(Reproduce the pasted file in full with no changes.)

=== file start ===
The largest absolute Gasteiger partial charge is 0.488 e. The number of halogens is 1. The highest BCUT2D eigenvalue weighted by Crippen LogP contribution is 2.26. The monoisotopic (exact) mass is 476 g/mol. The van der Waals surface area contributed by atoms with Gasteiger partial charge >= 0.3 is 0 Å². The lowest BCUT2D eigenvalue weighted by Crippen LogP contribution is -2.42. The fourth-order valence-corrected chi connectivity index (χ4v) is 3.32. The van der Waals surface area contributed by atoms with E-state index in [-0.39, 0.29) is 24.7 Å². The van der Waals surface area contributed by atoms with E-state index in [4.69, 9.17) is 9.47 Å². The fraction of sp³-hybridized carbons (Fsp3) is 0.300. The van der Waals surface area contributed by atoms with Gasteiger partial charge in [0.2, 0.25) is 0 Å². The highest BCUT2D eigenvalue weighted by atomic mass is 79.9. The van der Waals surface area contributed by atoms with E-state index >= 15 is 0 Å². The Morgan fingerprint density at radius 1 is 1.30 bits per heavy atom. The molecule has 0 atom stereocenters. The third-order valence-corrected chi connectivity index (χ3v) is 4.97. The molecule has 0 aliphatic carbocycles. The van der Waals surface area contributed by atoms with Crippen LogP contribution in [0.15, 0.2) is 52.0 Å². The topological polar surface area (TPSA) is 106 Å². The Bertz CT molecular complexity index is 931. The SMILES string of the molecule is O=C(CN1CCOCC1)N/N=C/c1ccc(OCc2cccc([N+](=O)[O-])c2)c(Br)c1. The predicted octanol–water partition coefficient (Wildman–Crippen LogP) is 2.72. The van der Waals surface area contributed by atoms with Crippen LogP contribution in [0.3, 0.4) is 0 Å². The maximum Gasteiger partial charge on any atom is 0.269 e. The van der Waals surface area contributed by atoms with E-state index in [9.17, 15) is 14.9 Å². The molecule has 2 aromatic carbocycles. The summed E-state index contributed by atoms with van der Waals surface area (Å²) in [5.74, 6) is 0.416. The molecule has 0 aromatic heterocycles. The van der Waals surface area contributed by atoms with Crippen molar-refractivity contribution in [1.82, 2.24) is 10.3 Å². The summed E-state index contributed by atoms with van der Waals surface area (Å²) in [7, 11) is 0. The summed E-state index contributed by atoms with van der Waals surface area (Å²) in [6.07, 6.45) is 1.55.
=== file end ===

The largest absolute Gasteiger partial charge is 0.488 e. The number of halogens is 1. The highest BCUT2D eigenvalue weighted by Crippen LogP contribution is 2.26. The monoisotopic (exact) mass is 476 g/mol. The van der Waals surface area contributed by atoms with Gasteiger partial charge >= 0.3 is 0 Å². The lowest BCUT2D eigenvalue weighted by Crippen LogP contribution is -2.42. The fourth-order valence-corrected chi connectivity index (χ4v) is 3.32. The van der Waals surface area contributed by atoms with E-state index in [-0.39, 0.29) is 24.7 Å². The van der Waals surface area contributed by atoms with E-state index in [4.69, 9.17) is 9.47 Å². The fraction of sp³-hybridized carbons (Fsp3) is 0.300. The van der Waals surface area contributed by atoms with Gasteiger partial charge in [0.2, 0.25) is 0 Å². The highest BCUT2D eigenvalue weighted by atomic mass is 79.9. The van der Waals surface area contributed by atoms with E-state index >= 15 is 0 Å². The Morgan fingerprint density at radius 1 is 1.30 bits per heavy atom. The molecule has 0 atom stereocenters. The third-order valence-corrected chi connectivity index (χ3v) is 4.97. The molecule has 0 aliphatic carbocycles. The van der Waals surface area contributed by atoms with Crippen LogP contribution in [0.15, 0.2) is 52.0 Å². The topological polar surface area (TPSA) is 106 Å². The Bertz CT molecular complexity index is 931. The SMILES string of the molecule is O=C(CN1CCOCC1)N/N=C/c1ccc(OCc2cccc([N+](=O)[O-])c2)c(Br)c1. The predicted octanol–water partition coefficient (Wildman–Crippen LogP) is 2.72. The van der Waals surface area contributed by atoms with Crippen LogP contribution in [0.3, 0.4) is 0 Å². The maximum Gasteiger partial charge on any atom is 0.269 e. The van der Waals surface area contributed by atoms with E-state index in [9.17, 15) is 14.9 Å². The molecule has 2 aromatic carbocycles. The summed E-state index contributed by atoms with van der Waals surface area (Å²) in [5.74, 6) is 0.416. The molecule has 0 aromatic heterocycles. The van der Waals surface area contributed by atoms with Crippen molar-refractivity contribution in [1.82, 2.24) is 10.3 Å². The summed E-state index contributed by atoms with van der Waals surface area (Å²) in [7, 11) is 0. The summed E-state index contributed by atoms with van der Waals surface area (Å²) in [6.07, 6.45) is 1.55.